An afternoon at Nebrownii waterhole, Etosha National Park, Namibia

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One of Africa’s great reserves is the incredible Etosha National Park in northern Namibia. This vast, arid wilderness of 22,750 square kilometers is centered around the seemingly endless Etosha Pan, a saline depression that irregularly fills with rain water and at these times attracts millions of flamingoes and other waterbirds (as is the current situation.)

Several natural and artificial waterholes scattered through the park quench the thirst of an incredibly varied and large population of grazers and predators. Recently, PJ Fryer and I were guiding a birding and wildlife tour for Rockjumper Birding Toursand popped in to Nebrownii waterhole, not far from Okaukeujo Camp in western Etosha. On arrival, one of the great white Elephant bulls for which Etosha is famous, was slaking his thirst.

These relaxed behemoths are colored white by the pale dust of the pan and their short, broken tusks are typical of this environment that provides little minerals for healthy ivory growth, combined with a very hard soil that damages any excavating tusks.

Suddenly to our right we noticed a Lioness approaching the waterhole and a hundred yards behind her, a stunning, full maned Lion in his prime.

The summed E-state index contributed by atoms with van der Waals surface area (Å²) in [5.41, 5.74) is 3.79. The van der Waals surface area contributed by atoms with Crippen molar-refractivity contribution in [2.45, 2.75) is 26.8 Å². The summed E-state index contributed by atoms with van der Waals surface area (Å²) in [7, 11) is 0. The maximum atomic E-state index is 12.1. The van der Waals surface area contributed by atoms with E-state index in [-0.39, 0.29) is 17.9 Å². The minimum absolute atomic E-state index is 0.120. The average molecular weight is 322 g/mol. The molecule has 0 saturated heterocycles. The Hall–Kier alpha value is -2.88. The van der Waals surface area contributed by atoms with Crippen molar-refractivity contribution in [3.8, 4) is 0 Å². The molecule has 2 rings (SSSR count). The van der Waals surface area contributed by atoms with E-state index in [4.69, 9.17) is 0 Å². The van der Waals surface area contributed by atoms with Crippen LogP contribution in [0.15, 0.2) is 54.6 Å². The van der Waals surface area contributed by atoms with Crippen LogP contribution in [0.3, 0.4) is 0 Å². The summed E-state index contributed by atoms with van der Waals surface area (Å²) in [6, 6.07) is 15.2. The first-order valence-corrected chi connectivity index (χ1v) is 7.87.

As the Lioness approached, she uttered a few low calls and within seconds from the right, three young male Lions and a young Lioness appeared from seemingly nowhere. The males were all teenagers with manes just beginning to sprout and almost certainly all four were the offspring of this pair of adult Lions. One of these boys had lost half his tail and the stub was still raw and bloody.

These six magnificent felines half surrounded the huge old bull who paid them scant attention and his thirst quenched, he ambled off, the real king of the beasts!

In the distance, we spotted another white Elephant moving in and his seemingly slow, but in reality rapid pace soon had him at the waterhole.

The Lions in the meantime took this opportunity to drink, first the Lioness, followed by the dominant Lion and then the stub-tailed youngster.

The newcomer Elephant bull was not as mature as the previous drinker and was a bit nervous to share the waterhole with six Lions, so a few trumpets, ear flaps and stomping had the desired effect of scattering the cats.

The male Lion came to rest in the golden grass near us and the Lioness and four youngsters reassembled at the far side of the waterhole.

We were enthralled by the drinking Elephant but noticed a Black-backed Jackal merrily trotting into the scene.

I explained to the group that Lions detest all other predators and would kill them at any opportunity and that if this jackal ventured too close, his life would be in danger. However, jackals are known for their cunning and intelligence and its very seldom that Lions ever get the chance to catch these nimble canids. As I was explaining this, the jackal kept approaching the five Lions and didn’t seem to hesitate. Closer and closer still he came, maybe he had a special relationship with these cats? Not so, in a split second the Lions sprung into action and it was over in a flash; stubtail had the jackal on its back with the other three young Lions also towering over this careless animal!